The grocery chain’s omnichannel efforts helped generate Q3 earnings that were better than expected, and Kroger’s scale cannot be ignored.

(Bloomberg Gadfly)—Ever since Inc. sank its tentacles into the grocery business with its acquisition of Whole Foods Market, it has been hard for Kroger Co. to get much love from investors.

That is, until Thursday, when the supermarket giant’s stock shot up more than 11% in early trading after it delivered an upbeat third-quarter earnings surprise.

Its earnings per share of 44 cents beat analysts’ expectations, while comparable sales excluding fuel rose 1.1% from a year earlier, an improvement over the previous quarter. Gross margin gained even as the company lowered prices.

That investors have again found reason to be optimistic about Kroger may tell us something we should have realized all along: The early market reaction to the Amazon-Whole Foods deal may have been somewhat overblown.


It’s true that Amazon, No. 1 in the Internet Retailer 2017 Top 500, has a track record of crushing the competition in new businesses. It’s grabbing market share in retail categories such as apparel, beauty, and home goods. Grocers undoubtedly should worry and aggressively defend their turf.

But that June selloff of Kroger (No. 88) and other grocery stocks was based on little more than fear of Amazon’s bite and not on any specifics of how, precisely, the tie-up would scramble the grocery industry.

In fact, we still don’t quite know exactly what Amazon plans to do with Whole Foods—and thus which grocery sellers are most directly in its path.


On the day the deal closed, Amazon announced it would slash prices on key items at Whole Foods. However, it remains uncertain just how much deeper or wider it plans to take those cuts. A study found there was an initial bump in traffic to Whole Foods after its first price cuts, but it’s not clear yet the increase has been sustainable.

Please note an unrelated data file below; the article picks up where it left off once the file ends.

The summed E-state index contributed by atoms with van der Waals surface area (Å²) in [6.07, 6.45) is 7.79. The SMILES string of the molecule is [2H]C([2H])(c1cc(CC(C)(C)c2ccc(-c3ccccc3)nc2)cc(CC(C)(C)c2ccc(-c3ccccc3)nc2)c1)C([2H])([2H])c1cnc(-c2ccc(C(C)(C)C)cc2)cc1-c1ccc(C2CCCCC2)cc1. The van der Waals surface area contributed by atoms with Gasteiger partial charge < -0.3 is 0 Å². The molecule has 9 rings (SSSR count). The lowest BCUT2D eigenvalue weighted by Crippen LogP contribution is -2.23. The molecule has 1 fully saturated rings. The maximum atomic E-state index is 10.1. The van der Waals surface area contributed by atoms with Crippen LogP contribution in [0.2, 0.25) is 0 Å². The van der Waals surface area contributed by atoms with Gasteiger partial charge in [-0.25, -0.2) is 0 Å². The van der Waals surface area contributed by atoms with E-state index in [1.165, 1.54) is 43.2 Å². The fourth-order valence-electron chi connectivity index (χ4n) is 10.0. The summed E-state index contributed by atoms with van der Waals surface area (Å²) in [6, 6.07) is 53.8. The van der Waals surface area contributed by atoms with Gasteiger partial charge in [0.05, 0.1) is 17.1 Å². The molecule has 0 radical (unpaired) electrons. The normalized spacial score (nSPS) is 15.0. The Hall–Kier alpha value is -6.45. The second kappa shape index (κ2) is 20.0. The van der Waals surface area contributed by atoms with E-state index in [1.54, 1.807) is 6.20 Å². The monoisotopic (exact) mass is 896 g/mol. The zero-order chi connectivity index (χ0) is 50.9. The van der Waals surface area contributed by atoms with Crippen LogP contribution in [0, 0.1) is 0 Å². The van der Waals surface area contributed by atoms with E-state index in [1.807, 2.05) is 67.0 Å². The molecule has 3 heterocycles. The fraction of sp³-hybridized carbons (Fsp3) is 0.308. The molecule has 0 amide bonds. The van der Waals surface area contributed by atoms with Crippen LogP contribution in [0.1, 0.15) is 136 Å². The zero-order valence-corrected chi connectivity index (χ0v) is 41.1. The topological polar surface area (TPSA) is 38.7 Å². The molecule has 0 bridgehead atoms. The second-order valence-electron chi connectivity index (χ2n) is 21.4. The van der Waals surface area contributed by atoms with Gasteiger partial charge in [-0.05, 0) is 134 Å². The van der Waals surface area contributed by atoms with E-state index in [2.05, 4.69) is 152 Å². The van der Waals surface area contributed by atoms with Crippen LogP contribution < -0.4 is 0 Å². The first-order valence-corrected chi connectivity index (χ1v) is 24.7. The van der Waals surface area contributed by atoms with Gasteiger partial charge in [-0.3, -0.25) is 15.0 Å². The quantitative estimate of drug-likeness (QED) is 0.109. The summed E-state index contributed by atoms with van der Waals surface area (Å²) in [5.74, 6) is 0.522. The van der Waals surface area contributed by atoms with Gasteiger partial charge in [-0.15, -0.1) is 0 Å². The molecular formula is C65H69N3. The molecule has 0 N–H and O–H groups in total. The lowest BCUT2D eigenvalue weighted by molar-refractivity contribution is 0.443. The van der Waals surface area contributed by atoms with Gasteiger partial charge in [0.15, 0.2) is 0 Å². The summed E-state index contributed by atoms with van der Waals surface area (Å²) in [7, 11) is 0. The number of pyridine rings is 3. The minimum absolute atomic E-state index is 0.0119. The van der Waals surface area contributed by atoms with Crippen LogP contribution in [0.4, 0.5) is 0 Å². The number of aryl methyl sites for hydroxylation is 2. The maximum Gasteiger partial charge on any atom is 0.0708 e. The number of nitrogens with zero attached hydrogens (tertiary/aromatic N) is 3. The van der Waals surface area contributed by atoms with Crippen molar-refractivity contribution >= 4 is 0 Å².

And Amazon wants to do more to entwine its Prime membership program with Whole Foods. This was on display in the run-up to Thanksgiving, when it promised special discounts on turkeys for Prime members.

But there are many unanswered questions. Will Amazon expand Whole Foods’ physical footprint much, and if so, will that happen in markets dominated by Kroger? What about Publix Super Markets Inc.? Koninklijke Ahold Delhaize NV’s Giant or Stop & Shop?


Will it focus on using Whole Foods’ supply chain to dominate the wide-open e-commerce grocery market? Will it lower prices in a serious enough way that it threatens value players such as Target Corp. (No. 20)?

These details matter. And Kroger’s recent progress shows it has a chance of withstanding the onslaught.

I’ll admit I was not terribly impressed with the turnaround plan Kroger unveiled in October. Executives talked at length about leveraging data science and personalization in ways that didn’t sound particularly fresh. I also remain confused about why Kroger is bothering with distractions such as a restaurant and an apparel line.


But Kroger is a business that has plenty going for it—in particular, its massive scale. It has almost 3,000 supermarkets and nearly 800 convenience stores. Of legacy grocers, only Wal-Mart Stores Inc. (No. 3) is in a better position than Kroger to flex muscle with suppliers on price.

Kroger has said it plans to explore a sale of its convenience-store business. That’s a fine idea, in that it could generate cash to invest in the core grocery business. But it could also keep those small-footprint stores and transform them into pickup points for click-and-collect online orders.

And while I still think Kroger doesn’t quite understand just how dramatic a step change e-commerce presents for its industry, it is a good sign that its ClickList grocery pickup service is growing robustly. In the latest quarter, executives said digital sales were up 109% compared to a year earlier, largely thanks to this offering.

Amazon has key advantages in the grocery wars, including a willingness to plow money into growing the business at the expense of profitability. But we shouldn’t underestimate the old-school players’ ability to put up a fight. A supply chain for perishable goods is difficult and time-consuming to build, and so is customer loyalty.


The food fight is just getting started.

This column does not necessarily reflect the opinion of Bloomberg LP and its owners.